South Africa: Ekurhuleni – Pioneering Solar Thermal City
It pays off to go green! No municipality in South Africa knows this better than the city of Ekurhuleni, which has recently been awarded the first prize in the national Greenest Municipality Competition and took home prize money amounting to South African Rand (ZAR) 3.5 million (EUR 248,000), as the South African Government News Agency (SA News) reported at the end of June. The Ekurhuleni Metropolitan Municipality (EMM), which was established in 2001 by merging nine towns, intends to become Africa´s first Aerotropolis, a city around Johannesburg´s OR Tambo International Airport as its urban core (see photo). But since airports are usually not the best examples of eco-friendliness or natural environments – what is it that makes Ekurhuleni so green? To come straight to the point: It´s the sun and its energy in all its facets.
Formerly known as the East Rand, the EMM is located in the east of Gauteng province, on which the sun shines 320 days per year. In April 2013, Mondli Gungubele, Ekurhuleni’s Mayor, announced the municipality would spend ZAR 17.5 million (EUR 1.22 million) on a solar lighting programme, according to real estate online media agency proper24. Shack dwellers in over a hundred informal settlements, which have so far had only candles to light up rooms, will get solar-powered light units. In autumn 2012, Gungubele unveiled South Africa´s first photovoltaic plant in Wattville, outside Benoni, which is part of the EMM. During the inauguration, the mayor confirmed Ekurhuleni´s commitment to promote renewable energies and “become a progressive, low-carbon-friendly city”.
SA News already reported in February 2011 that the municipality approved ZAR 500 million (EUR 35 million) to install low-pressure solar water heaters for low-income households, most of them in settlements of the poor. Back then, Gungubele declared solar thermal energy to be “the core of our efforts to save expenses in respect of the purchasing of electricity, thereby deal with poverty and underdevelopment. By switching to solar water heating, each of the households in these areas could help drastically reduce carbon emissions.” The mayor added that a 150-litre solar water heater was adequate for two or three people and could save 4.5 kWh of electricity per day. Since then, installers have set up more than 10,000 solar geysers, of which 5,780 were installed during financial year 2012/2013, as the EMM´s latest annual report shows.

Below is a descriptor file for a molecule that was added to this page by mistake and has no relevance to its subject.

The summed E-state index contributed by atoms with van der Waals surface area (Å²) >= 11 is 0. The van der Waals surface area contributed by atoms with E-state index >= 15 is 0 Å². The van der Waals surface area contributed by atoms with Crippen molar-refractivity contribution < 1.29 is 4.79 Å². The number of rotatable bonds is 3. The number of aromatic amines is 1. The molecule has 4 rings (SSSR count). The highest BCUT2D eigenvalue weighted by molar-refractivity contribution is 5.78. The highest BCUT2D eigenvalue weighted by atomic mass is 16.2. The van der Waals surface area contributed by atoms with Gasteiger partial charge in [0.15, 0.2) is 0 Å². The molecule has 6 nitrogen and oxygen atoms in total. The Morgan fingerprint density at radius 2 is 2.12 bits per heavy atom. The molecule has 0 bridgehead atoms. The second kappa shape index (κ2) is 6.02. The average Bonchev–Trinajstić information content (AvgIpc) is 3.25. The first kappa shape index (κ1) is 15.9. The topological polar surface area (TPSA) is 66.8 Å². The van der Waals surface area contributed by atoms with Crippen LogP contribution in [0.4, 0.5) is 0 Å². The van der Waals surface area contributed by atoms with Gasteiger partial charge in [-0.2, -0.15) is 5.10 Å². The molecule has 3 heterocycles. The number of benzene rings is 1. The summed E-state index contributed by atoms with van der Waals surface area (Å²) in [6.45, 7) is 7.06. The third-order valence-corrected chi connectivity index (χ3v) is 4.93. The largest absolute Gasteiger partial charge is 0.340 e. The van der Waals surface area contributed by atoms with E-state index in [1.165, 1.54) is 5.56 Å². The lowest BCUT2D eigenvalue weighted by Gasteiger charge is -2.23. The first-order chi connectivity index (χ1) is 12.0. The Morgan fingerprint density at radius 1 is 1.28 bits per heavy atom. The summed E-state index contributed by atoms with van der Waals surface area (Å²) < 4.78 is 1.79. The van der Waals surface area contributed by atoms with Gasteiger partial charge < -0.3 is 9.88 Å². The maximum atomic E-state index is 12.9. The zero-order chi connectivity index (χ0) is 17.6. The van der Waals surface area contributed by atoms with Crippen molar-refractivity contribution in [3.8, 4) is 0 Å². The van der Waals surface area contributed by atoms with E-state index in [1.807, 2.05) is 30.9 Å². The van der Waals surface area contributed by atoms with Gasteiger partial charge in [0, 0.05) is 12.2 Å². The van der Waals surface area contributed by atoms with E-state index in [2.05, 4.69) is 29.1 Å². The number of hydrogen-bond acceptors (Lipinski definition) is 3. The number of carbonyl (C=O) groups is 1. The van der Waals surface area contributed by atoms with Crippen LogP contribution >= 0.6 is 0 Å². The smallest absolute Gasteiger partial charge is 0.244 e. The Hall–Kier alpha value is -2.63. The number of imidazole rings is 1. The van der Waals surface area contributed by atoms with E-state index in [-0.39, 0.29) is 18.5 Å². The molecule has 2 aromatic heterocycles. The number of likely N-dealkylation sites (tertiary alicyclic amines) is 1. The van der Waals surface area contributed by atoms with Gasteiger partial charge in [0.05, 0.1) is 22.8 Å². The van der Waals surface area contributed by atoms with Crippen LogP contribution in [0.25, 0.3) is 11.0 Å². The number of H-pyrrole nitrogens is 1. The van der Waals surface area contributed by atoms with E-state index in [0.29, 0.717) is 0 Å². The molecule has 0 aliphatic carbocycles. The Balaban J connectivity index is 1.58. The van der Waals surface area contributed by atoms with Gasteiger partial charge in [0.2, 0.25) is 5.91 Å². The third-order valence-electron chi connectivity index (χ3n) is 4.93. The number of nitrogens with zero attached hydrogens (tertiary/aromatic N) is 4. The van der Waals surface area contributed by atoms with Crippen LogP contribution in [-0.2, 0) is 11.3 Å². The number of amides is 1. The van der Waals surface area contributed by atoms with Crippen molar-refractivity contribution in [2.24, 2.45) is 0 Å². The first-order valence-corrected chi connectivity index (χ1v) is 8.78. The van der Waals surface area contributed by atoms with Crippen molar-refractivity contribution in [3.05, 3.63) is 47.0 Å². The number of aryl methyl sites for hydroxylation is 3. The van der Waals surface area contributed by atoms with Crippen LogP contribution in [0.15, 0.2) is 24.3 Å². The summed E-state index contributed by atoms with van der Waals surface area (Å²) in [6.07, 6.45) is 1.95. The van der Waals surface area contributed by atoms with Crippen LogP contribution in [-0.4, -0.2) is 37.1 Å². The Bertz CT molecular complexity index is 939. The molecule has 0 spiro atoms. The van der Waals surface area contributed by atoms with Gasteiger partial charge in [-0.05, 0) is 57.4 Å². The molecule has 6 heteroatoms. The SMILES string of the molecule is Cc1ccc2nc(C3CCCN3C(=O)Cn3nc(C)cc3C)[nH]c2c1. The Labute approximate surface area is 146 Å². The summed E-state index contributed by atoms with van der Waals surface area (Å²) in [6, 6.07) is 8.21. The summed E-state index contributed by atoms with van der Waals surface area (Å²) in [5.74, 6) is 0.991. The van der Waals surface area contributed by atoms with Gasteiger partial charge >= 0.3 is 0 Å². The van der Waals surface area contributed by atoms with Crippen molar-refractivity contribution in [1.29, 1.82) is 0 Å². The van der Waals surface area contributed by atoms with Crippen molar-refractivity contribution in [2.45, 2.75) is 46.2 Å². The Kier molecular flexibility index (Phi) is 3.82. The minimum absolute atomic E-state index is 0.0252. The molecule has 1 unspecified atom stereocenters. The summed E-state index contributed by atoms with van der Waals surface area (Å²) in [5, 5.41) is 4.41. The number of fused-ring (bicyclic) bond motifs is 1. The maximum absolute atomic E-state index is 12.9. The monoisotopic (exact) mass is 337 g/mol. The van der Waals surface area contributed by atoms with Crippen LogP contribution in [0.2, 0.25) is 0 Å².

Experts on the solar thermal energy business acknowledge the efforts of the city of Ekurhuleni to advance the use of solar energy for heating and cooling. “Along with various cooperating partner organisations, Ekurhuleni has been quite progressive in applying solar water heaters and solar energy to the municipality – and work is ongoing,” Nicole Algio, Regional Secretariat Manager for REEEP Southern Africa, says. REEEP stands for Renewable Energy and Energy Efficiency Partnership, which assisted the Ekurhuleni municipality in the rollout of its solar geyser programme.
Henning Holm from Holms & Friends, a solar solutions provider, is pleased about Ekurhuleni´s renewable energy strategy. “Yes it´s true: The municipality is exemplary in this respect. The city officials quickly realised EMM´s energy problem and tackled it. There is a lot of private industry around and that´s why it´s a good thing that they addressed the energy supply challenge in time,” Holm explains. He is convinced that the EMM municipality officials have more experience with this type of work than most other South African towns. However, Holm criticises that the municipality almost exclusively uses low-pressure systems, which are often installed incorrectly, so that they “won´t function properly for long”.
Some media reports seem to affirm Holm´s concerns. Magda Maritz, Correspondent at the Heraut newspaper, wrote in July 2013 about the Duduza township, an EMM rural area benefitting from the SWH programme. “Two years after its beginning, procurement and installation issues lead to dreadful results. Installed solar powered geysers seem to pose countless challenges to residents. Ellen Mnguni told Heraut, her solar geyser was installed around six months ago, but she has never reaped the benefit of having a single day’s hot water. She stopped complaining to the local authority, because ´nobody seems to care or show interest in rectifying the problem’,” she writes.
Ekurhuleni Metropolitan Municipality: http://www.ekurhuleni.gov.za
Renewable Energy and Energy Efficiency Partnership (REEEP): http://www.reeep.org
Holms and Friends: http://www.holmsandfriends.co.za